He co-authored and edited the book Onderzoeksjournalistiek: Researchproces van idee tot verhaal (Lannoo Campus, 2009). With Hunter, he wrote several practical handbooks about investigative journalism and a curriculum for universities, including including The Hidden Scenario and The Story Tells the Facts.

Mark Lee Hunter Mark Lee Hunter is the principal author of "Story-Based Inquiry: A Manual for Investigative Journalists" (UNESCO 2009), the most widely-distributed reference work in the history of the profession. He and Luuk Sengers are the founding members of Story-Based Inquiry Associates. This year he is teaching at universities and  organisations on four continents. At INSEAD, a global business school where he is an adjunct professor, he co-founded The Stakeholder Media Project. He is the author of over 100 investigative reports and nine books, including (along with Luuk Sengers) The Hidden Scenario and The Story Tells the Facts, as well as scholarly research on media development. 

He is the only person to have won awards from Investigative Reporters and Editors Inc. for both for his investigative reports and for his research on journalism. He has also won the H.L. Mencken, Clarion, National Headliners, Society of Professional Journalists and EFMD awards for features and research. 

Martin Tomkinson is a veteran investigative financial journalist and corporate researcher. He was a financial researcher for The Mail on Sunday's 'Rich List' from 2000-2004 and has worked on The Sunday Times' 'Rich List' since 2005.

Martin has written for all of the UK’s major newspapers. He started work with Private Eye in 1972 and has worked as a freelance since 1981. He is the author of two books, Nothing to Declare: the Political Corruptions of John Poulson (with Michael Gillard) and The Pornbrokers: The Rise of the Soho Sex Barons.


Matt Kennard is a Bertha Fellow at the Centre for Investigative Journalism in London. He is the author of Irregular Army (2012) and The Racket (2015) and has worked as a staff writer for the Financial Times in London, New York and Washington, DC. He has written for the New York Times, the Chicago Tribune and the Guardian. He graduated as a Stabile Investigative fellow from the Columbia Journalism School.

Max Metzger has recently completed his Masters in investigative journalism where he had the good fortune to be taught by the likes of David Leigh and Heather Brooke.
By-lines have appeared in Vice and Newsweek as well as other, smaller publications. His most recent work has been with Andrew Jennings, investigating corruption in the European Games. He needs a job.

Michael Rogers is a researcher and software developer working on secure communication tools for activists and journalists. He holds a PhD in computer science from University College London.

Murray Dick is a lecturer in multimedia journalism at Newcastle University.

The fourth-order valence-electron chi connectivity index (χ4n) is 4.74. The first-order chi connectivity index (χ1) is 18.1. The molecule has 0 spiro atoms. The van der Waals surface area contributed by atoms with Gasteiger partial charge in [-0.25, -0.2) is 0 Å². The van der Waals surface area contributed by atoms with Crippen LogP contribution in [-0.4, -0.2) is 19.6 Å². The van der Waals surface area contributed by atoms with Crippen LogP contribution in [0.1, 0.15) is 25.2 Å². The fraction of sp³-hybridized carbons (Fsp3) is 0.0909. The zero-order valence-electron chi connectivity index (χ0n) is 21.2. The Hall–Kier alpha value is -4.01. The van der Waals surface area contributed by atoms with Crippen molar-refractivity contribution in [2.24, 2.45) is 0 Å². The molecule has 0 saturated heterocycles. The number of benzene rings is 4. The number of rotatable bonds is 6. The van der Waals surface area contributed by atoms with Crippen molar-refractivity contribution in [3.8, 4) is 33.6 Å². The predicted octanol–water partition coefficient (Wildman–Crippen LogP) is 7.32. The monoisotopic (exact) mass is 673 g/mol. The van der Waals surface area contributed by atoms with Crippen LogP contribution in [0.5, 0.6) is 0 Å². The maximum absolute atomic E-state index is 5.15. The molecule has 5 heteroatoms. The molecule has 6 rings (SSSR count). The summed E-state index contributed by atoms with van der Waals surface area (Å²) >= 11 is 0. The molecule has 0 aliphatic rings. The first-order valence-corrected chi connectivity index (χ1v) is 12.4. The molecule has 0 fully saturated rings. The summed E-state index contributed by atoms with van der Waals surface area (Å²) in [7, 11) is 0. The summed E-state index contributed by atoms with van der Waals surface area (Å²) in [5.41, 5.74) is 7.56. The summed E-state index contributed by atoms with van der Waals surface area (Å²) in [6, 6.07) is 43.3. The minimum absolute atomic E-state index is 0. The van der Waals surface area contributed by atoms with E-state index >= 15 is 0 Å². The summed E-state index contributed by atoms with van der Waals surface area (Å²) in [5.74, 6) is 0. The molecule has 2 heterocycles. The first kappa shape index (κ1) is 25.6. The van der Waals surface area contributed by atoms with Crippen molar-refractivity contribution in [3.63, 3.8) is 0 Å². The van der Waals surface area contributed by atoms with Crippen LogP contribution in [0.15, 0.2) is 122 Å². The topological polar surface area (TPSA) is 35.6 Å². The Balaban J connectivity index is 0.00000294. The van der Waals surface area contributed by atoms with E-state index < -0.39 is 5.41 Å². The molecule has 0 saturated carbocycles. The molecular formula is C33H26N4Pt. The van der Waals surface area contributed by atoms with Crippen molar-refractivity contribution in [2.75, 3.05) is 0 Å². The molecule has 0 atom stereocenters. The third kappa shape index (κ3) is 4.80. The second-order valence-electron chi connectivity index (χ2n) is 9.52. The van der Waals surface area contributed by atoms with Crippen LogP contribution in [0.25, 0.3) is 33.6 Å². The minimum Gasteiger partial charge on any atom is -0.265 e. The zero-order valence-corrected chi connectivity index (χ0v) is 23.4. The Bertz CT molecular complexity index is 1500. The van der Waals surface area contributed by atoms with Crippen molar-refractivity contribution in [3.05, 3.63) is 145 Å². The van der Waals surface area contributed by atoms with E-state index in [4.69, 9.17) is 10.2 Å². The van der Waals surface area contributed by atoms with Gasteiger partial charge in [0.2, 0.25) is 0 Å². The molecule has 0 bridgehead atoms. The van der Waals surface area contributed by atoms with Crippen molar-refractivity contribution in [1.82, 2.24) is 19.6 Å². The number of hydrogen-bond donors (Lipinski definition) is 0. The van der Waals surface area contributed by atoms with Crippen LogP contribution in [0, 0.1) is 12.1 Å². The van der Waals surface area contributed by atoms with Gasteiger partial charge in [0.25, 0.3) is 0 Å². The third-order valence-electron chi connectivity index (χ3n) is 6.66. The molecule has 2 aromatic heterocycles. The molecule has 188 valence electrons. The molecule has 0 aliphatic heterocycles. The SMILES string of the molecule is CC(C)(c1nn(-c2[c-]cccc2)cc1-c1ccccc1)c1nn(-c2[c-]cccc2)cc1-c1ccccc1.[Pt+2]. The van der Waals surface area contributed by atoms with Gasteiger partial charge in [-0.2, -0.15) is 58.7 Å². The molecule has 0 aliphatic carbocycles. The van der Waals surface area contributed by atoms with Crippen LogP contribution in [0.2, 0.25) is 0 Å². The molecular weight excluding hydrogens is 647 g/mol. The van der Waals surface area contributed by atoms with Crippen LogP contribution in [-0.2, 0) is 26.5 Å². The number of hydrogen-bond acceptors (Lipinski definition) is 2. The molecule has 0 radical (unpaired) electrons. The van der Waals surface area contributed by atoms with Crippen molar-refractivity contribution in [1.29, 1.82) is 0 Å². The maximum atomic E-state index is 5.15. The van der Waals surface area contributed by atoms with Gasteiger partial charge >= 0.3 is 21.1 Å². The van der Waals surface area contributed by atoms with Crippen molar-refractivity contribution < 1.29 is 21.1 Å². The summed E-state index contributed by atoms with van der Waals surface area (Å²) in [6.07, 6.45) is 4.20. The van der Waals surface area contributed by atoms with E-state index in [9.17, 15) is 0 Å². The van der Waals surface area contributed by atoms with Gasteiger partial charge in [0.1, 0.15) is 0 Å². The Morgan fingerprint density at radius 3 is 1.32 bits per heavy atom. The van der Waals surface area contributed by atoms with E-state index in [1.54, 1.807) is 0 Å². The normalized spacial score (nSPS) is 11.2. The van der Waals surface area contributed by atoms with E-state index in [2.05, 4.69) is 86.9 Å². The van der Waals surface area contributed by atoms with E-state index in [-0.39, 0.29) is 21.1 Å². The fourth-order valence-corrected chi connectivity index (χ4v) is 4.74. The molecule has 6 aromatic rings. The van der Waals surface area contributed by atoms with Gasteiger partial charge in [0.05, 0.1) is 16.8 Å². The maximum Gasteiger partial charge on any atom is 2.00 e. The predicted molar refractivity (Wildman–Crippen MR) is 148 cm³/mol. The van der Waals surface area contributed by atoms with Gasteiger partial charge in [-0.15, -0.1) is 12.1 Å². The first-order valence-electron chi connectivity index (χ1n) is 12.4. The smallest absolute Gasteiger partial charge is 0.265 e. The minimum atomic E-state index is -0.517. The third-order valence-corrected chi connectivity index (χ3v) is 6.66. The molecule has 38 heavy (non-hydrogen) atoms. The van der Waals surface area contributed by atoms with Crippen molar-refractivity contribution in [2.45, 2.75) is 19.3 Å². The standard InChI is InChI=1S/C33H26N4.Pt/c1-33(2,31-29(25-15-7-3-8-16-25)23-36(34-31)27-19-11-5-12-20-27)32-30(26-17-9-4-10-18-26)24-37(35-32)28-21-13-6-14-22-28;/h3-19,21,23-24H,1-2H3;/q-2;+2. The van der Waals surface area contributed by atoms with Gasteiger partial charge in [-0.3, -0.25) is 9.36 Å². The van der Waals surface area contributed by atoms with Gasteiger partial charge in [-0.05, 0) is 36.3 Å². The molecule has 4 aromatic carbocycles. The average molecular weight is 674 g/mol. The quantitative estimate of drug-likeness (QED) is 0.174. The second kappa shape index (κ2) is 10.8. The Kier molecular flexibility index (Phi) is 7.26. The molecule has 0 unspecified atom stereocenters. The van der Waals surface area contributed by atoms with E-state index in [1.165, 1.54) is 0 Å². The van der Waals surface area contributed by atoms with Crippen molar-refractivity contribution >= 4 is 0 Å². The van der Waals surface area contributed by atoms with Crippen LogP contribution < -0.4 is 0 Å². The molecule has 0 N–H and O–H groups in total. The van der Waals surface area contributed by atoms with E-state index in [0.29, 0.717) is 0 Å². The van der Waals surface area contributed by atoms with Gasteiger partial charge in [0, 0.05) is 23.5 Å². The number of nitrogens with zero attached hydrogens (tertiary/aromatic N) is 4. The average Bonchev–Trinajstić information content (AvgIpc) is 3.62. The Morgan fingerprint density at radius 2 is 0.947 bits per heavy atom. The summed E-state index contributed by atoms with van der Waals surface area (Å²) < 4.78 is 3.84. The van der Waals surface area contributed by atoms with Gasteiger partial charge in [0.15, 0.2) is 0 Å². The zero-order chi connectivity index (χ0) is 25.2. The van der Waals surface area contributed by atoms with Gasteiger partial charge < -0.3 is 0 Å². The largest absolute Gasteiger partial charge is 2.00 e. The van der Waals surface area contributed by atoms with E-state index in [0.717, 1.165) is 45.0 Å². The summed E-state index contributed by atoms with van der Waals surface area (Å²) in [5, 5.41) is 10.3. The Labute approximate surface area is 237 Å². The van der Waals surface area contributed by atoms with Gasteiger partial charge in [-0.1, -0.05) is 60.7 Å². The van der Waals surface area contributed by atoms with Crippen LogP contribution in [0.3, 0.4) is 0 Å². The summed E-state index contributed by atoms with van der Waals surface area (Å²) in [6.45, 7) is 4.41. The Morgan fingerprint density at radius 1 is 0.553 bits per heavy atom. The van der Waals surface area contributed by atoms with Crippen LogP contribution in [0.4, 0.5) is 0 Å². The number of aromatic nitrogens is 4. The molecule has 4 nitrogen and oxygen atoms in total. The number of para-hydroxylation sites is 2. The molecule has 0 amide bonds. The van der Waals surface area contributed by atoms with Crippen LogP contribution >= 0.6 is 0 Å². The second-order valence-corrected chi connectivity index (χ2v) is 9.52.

He came to academia as a practioner; having developed and taught various skills in online journalism in industry since 2004. These include: forensic (online) search, verifying online resources, newsgathering (online), writing for the web, search engine optimisation.
His approach to teaching while at the BBC (2004-2008) was informed by observing the organisational and professional pressures placed on journalists. During this time he built a body of knowledge around the seeking and retrieval of information towards solving journalistic research problems online - this knowledge formed the basis of his early research, and especially his book Search: Theory and Practice in Journalism Online.
His current research is bound up with data journalism and data visualisation; he is currently preparing a critical history of infographics in UK news.

Nick Mathiason joined the Bureau of Investigative Journalism in 2011 as a reporter.
He has reported extensively on party political funding, the financial lobby, commodities, asset recovery and the supply of affordable housing. He has been nominated five times for major newspaper awards.
Nick has presented packages for BBC Radio 4’s World Tonight and regularly appears on television and radio. He previously worked at the Observer, the Guardian and the Big Issue.
Nick is also director of the Illicit Finance Journalism Programme – a training and mentoring project aimed at increasing the reporting of tax abuse and corruption stories in the media.

Paul Francis is the Political Editor of The KM Group, Kent’s leading media company, where he is responsible for political coverage of the county at local and national level. He is an award-winning journalist and has been named Kent Journalist of The Year three times. He was also named as Weekly Newspaper Reporter of the Year in the national Regional Press Awards in 2011.
Paul is acknowledged as a leading writer on local government affairs and as an expert in Freedom of Information. He has worked for the KM Group since 1995 and began his career in local newspapers in north London. He has written for the Guardian, The Sunday Times and various local government magazines during his career. He writes a regular blog for the KM Group and lectures on public affairs at the Centre for Journalism at the University of Kent. He is a member of the NCTJ Public Affairs board.
Paul's blog

Raj Bairoliya is a well-known forensic accountant and has been teaching How to Read Company Accounts at the CIJ  for over 10 years. Raj also holds a number of intensive weekend courses for the CIJ, as well as frequently helping journalists and broadcasters to decipher the accounting/business aspect of their stories.